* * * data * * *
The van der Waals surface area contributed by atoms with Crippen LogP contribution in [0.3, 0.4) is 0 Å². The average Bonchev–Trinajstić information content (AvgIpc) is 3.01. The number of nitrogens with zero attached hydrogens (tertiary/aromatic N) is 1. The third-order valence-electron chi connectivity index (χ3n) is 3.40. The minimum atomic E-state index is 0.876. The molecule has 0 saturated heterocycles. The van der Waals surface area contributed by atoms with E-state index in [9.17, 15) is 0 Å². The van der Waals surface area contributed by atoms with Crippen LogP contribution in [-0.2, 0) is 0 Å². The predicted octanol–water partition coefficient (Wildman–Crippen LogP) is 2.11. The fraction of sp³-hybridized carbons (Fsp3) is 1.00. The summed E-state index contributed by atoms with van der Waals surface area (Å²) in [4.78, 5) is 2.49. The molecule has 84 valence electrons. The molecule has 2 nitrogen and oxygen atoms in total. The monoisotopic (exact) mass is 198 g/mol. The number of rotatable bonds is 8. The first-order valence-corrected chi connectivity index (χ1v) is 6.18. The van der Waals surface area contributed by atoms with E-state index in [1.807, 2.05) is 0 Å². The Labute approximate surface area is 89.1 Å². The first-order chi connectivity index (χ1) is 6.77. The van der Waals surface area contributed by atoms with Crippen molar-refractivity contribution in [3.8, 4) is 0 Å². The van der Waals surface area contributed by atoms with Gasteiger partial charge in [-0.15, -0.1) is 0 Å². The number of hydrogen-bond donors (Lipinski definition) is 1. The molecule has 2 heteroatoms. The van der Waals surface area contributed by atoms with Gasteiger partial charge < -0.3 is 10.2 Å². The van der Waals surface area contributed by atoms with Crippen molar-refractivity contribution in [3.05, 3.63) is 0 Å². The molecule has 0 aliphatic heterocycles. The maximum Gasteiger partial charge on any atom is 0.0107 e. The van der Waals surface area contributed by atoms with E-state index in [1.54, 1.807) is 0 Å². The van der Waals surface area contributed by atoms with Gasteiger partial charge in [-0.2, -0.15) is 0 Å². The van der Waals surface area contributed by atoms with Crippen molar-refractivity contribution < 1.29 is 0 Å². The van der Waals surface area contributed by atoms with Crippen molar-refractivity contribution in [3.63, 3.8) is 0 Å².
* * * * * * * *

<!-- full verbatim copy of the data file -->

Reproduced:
The van der Waals surface area contributed by atoms with Crippen LogP contribution in [0.3, 0.4) is 0 Å². The average Bonchev–Trinajstić information content (AvgIpc) is 3.01. The number of nitrogens with zero attached hydrogens (tertiary/aromatic N) is 1. The third-order valence-electron chi connectivity index (χ3n) is 3.40. The minimum atomic E-state index is 0.876. The molecule has 0 saturated heterocycles. The van der Waals surface area contributed by atoms with E-state index in [9.17, 15) is 0 Å². The van der Waals surface area contributed by atoms with Crippen LogP contribution in [-0.2, 0) is 0 Å². The predicted octanol–water partition coefficient (Wildman–Crippen LogP) is 2.11. The fraction of sp³-hybridized carbons (Fsp3) is 1.00. The summed E-state index contributed by atoms with van der Waals surface area (Å²) in [4.78, 5) is 2.49. The molecule has 84 valence electrons. The molecule has 2 nitrogen and oxygen atoms in total. The monoisotopic (exact) mass is 198 g/mol. The number of rotatable bonds is 8. The first-order valence-corrected chi connectivity index (χ1v) is 6.18. The van der Waals surface area contributed by atoms with E-state index in [1.807, 2.05) is 0 Å². The Labute approximate surface area is 89.1 Å². The first-order chi connectivity index (χ1) is 6.77. The van der Waals surface area contributed by atoms with Crippen molar-refractivity contribution in [3.8, 4) is 0 Å². The van der Waals surface area contributed by atoms with Gasteiger partial charge in [-0.15, -0.1) is 0 Å². The number of hydrogen-bond donors (Lipinski definition) is 1. The molecule has 2 heteroatoms. The van der Waals surface area contributed by atoms with Gasteiger partial charge < -0.3 is 10.2 Å². The van der Waals surface area contributed by atoms with Crippen molar-refractivity contribution in [3.05, 3.63) is 0 Å². The molecule has 0 aliphatic heterocycles. The maximum Gasteiger partial charge on any atom is 0.0107 e. The van der Waals surface area contributed by atoms with E-state index in [1.54, 1.807) is 0 Å². The van der Waals surface area contributed by atoms with Gasteiger partial charge in [-0.2, -0.15) is 0 Å². The van der Waals surface area contributed by atoms with Crippen molar-refractivity contribution < 1.29 is 0 Å². The van der Waals surface area contributed by atoms with Crippen molar-refractivity contribution in [3.63, 3.8) is 0 Å².